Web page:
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Telstar 28
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IIRC, not all compasses were filled with oil. You really should check to see what the manufacturer, if they're still in business, recommends.
 

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My compass came with my boat from US when new. That's 6 year ago. I notice the compass card is alway incline to starboard. It'll still swing and gives good bearing but card is slanted. Should I do something or just leave it. Like I said, its been like this for last 6 years.
 

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If the compass is always inclined to starboard, there's a good chance it was installed too close to something, as the card really should be level, and if it isn't there's something interfering with it. I seriously doubt the card is not balance properly, since that is very, very, very unlikely with today's manufacturing techniques.
 

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We had the same problem and sent it to the factory for refurb. The cost was much less than I expected, I'm guessing maybe $50 and it looks as good as new.
 

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If your compass card has always been like this (i.e. you can't remember seeing it any other way) then the chances are the compass was manufactured for the other hemisphere.

The magnetic variation of the earth is such that as you proceed from far north to far south the compass card starts to lean. The compass manufacturer will glue a tiny weight onto the underside of the card to compensate for this and the compass will often display the lean tendency when going to the opposite hemisphere.

It sounds like you have a southern hemisphere compass in the northern hemisphere.

This is often evident in older compasses, I believe the later models don't do this.
 

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Good point.. I forgot that compass cards for the other hemisphere might also do this. :)
If your compass card has always been like this (i.e. you can't remember seeing it any other way) then the chances are the compass was manufactured for the other hemisphere.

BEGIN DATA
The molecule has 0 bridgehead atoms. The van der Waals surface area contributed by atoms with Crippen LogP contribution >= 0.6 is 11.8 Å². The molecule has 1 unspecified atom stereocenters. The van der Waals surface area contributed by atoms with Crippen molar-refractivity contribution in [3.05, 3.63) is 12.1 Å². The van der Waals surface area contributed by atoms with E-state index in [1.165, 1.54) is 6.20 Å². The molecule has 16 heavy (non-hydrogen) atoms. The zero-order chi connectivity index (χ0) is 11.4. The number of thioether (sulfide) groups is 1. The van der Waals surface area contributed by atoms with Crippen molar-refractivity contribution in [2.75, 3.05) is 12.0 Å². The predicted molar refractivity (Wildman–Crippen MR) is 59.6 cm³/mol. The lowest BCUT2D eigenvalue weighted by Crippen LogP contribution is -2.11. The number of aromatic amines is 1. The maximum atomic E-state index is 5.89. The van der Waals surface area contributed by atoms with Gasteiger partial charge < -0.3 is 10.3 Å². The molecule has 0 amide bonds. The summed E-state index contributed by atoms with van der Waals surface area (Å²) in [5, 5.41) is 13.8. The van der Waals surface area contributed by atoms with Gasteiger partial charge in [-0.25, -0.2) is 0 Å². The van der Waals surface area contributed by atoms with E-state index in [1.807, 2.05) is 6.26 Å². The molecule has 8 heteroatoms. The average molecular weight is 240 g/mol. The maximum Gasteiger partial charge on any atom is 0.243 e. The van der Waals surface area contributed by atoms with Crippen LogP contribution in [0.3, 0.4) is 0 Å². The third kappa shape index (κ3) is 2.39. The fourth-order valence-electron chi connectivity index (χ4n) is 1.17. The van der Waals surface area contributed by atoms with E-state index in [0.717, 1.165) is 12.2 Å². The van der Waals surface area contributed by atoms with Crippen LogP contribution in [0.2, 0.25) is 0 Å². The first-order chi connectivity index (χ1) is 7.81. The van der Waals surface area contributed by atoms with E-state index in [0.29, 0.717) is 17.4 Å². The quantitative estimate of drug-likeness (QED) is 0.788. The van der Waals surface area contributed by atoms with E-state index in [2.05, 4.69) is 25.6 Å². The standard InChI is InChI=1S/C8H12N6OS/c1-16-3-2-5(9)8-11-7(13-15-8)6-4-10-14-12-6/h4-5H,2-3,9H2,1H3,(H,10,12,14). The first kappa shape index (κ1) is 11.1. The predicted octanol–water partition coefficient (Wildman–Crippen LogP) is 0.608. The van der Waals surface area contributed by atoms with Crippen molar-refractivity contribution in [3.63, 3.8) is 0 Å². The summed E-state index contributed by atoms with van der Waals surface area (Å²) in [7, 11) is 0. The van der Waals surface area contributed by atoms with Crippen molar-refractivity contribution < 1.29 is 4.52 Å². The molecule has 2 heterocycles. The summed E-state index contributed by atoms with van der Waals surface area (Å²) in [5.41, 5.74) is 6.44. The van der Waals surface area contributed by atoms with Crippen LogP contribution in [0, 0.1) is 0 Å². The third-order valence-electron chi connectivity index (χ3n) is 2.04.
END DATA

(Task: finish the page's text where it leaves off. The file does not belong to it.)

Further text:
The magnetic variation of the earth is such that as you proceed from far north to far south the compass card starts to lean. The compass manufacturer will glue a tiny weight onto the underside of the card to compensate for this and the compass will often display the lean tendency when going to the opposite hemisphere.

It sounds like you have a southern hemisphere compass in the northern hemisphere.

This is often evident in older compasses, I believe the later models don't do this.
 

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Sea Slacker
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Discussion Starter · #12 ·
IIRC, not all compasses were filled with oil. You really should check to see what the manufacturer, if they're still in business, recommends.
I doubt they are (and if they are - I doubt they remember) - it's been 37+ years :)
Actually I am thinking of replacing it. The compass has 5 degree gradations and I'd like something a bit bigger and a bit more precise. May be at the end of the season though - I have my hands full with projects and the boat is nowhere near water yet.
 

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If your compass card has always been like this (i.e. you can't remember seeing it any other way) then the chances are the compass was manufactured for the other hemisphere.

The magnetic variation of the earth is such that as you proceed from far north to far south the compass card starts to lean. The compass manufacturer will glue a tiny weight onto the underside of the card to compensate for this and the compass will often display the lean tendency when going to the opposite hemisphere.

It sounds like you have a southern hemisphere compass in the northern hemisphere.

This is often evident in older compasses, I believe the later models don't do this.
I guess as much. Think I'll just leave it as is since it still works. Thanks Andri.
 

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Some compass makers offer very reasonable repair or replacement services, so first call the maker.